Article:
Two recent projects in the Denver area show how equity can be woven into land use and health activities.
Gretchen Armijo, one of the League's Senior Fellows, recently partnered with the Metro Denver Nature Alliance to develop a Regional Equity Assessment. This assessment played a crucial role in shaping the 'Regional Vision Plan for People and Nature' across seven counties in Metro Denver.
Armijo's work involved guiding a year-long stakeholder group process that engaged a wide range of participants, representing various geographies, socioeconomic and demographic groups, and self-identities, such as Black, Indigenous, Latino, Latina, LGBTQ, disabled, low-income, immigrant, Spanish-speaking, and diverse age and faith backgrounds.
Armijo and her team organized and led meetings to explore key themes and collect personal experiences related to barriers in accessing parks, nature, and green spaces. Equitable access to nature was influenced by several dimensions, including physical access, urban proximity, historical environmental justice, and a sense of belonging.
The Regional Equity Assessment emerged through a collaborative effort, drawing from a diverse group of voices. The outcomes of this assessment will guide investment and program development in parks, nature, and green spaces to ensure expanded and equitable access to nature.
Another recent project Gretchen and her team completed was for Volunteers of America to conduct a Health Action Plan for Paloma Garden, an affordable housing community for seniors in Colorado Springs, CO.
Health actions plans are a process to integrate health into housing development through partnership between affordable housing developers and public health professionals. After analyzing public health data about the existing status of health and key needs among local residents, they surveyed existing residents about what they would want and need in their living spaces, community spaces, and outdoor areas to support their health and well-being.
Gretchen and her team identified and interviewed a range of stakeholders representing healthcare, healthy food, transportation, workforce development, education, and behavioral healthcare in the local community. This process allowed them to identify key health needs and gaps and to begin the specific evidence-based design and programming strategies that can improve resident health while working with the development team to implement strategies that were actionable, feasible, and timely for the project.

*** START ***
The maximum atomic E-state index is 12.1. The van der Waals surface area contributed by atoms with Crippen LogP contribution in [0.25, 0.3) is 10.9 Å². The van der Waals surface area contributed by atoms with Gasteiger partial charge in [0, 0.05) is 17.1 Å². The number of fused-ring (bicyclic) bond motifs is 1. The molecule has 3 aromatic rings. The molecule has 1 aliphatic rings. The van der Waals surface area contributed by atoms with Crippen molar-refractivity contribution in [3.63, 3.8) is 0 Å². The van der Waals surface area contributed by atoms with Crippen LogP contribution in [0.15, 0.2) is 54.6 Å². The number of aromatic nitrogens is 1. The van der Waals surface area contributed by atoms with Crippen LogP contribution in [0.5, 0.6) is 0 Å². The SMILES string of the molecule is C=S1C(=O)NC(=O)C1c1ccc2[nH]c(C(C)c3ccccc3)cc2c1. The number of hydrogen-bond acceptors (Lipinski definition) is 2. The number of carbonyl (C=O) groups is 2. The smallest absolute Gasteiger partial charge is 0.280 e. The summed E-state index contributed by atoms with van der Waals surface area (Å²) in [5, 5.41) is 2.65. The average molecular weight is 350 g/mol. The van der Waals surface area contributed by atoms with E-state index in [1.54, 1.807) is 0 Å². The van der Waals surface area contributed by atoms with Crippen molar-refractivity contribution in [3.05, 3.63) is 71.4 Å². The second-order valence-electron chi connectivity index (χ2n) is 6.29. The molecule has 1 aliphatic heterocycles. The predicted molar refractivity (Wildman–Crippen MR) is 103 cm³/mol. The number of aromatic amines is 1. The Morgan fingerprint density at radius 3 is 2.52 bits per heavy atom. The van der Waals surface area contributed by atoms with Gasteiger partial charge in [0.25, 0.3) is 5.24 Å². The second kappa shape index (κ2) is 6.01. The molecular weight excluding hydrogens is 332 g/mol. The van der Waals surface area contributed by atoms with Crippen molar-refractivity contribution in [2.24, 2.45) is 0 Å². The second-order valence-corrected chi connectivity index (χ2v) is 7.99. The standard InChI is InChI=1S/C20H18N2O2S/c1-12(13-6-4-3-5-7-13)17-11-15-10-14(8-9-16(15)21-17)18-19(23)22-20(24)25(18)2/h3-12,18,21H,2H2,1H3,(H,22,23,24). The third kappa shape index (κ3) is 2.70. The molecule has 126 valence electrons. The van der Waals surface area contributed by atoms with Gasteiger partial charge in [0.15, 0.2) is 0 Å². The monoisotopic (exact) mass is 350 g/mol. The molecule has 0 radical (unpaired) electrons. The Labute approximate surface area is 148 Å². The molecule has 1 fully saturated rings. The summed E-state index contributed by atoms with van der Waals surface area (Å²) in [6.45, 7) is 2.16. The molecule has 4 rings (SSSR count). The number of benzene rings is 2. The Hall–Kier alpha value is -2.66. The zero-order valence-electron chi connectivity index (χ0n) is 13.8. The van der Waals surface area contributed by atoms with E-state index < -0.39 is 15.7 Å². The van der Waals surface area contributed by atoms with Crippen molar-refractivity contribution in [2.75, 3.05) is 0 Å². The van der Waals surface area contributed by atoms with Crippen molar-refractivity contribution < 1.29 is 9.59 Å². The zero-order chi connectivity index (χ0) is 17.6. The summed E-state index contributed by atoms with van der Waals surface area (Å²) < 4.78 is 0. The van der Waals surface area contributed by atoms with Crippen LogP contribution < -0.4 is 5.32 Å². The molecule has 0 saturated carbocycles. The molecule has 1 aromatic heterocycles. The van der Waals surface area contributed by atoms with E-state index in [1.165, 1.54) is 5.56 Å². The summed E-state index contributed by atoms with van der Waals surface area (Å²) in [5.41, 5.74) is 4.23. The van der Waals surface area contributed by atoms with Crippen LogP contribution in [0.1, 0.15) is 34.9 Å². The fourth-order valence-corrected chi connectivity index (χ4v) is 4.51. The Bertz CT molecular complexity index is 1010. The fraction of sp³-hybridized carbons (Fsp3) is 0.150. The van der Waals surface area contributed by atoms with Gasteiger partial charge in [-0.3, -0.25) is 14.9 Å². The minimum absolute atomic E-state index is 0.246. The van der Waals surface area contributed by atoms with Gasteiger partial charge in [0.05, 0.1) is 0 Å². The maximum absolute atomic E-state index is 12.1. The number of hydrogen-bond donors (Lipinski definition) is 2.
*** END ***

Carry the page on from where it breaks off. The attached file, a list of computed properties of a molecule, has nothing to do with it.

There will be ongoing assessment by the onsite resident manager for the new community to assess resident health and understand how health and well-being have improved as a result of the design and programming solutions. Additionally, new partnerships were also formed between stakeholders in a plan to bring additional health services onsite for residents.
Gretchen Armijo, AICP, LEED AP, is Founder & President of Equity Policy Solutions, with 20 years of experience as an urban planner and public health professional specializing in healthy and equitable community development.
Through research, stakeholder engagement, and evidence-based best practices she works to dismantle barriers and expand access to opportunity and prosperity through community development. Her clients include municipalities, nonprofits, and developers.
Gretchen has worked on projects that have greatly impacted the equity and health and well-being of communities.
The League and our Fellows provide national expertise to support your local, equitable engagement efforts. We can provide:
- Equity Assessments for land use, transportation, housing, climate, small area and master plans.
- Health and Equity Action Plans for affordable housing communities that promote health and wellbeing.
- Health Impact Assessments for proposed plans, policies, or projects to consider health impacts and recommend evidence-based mitigation strategies.
- Policy Analysis and Development to understand the impact of current or proposed policies and recommend evidence-based policies to advance equity goals.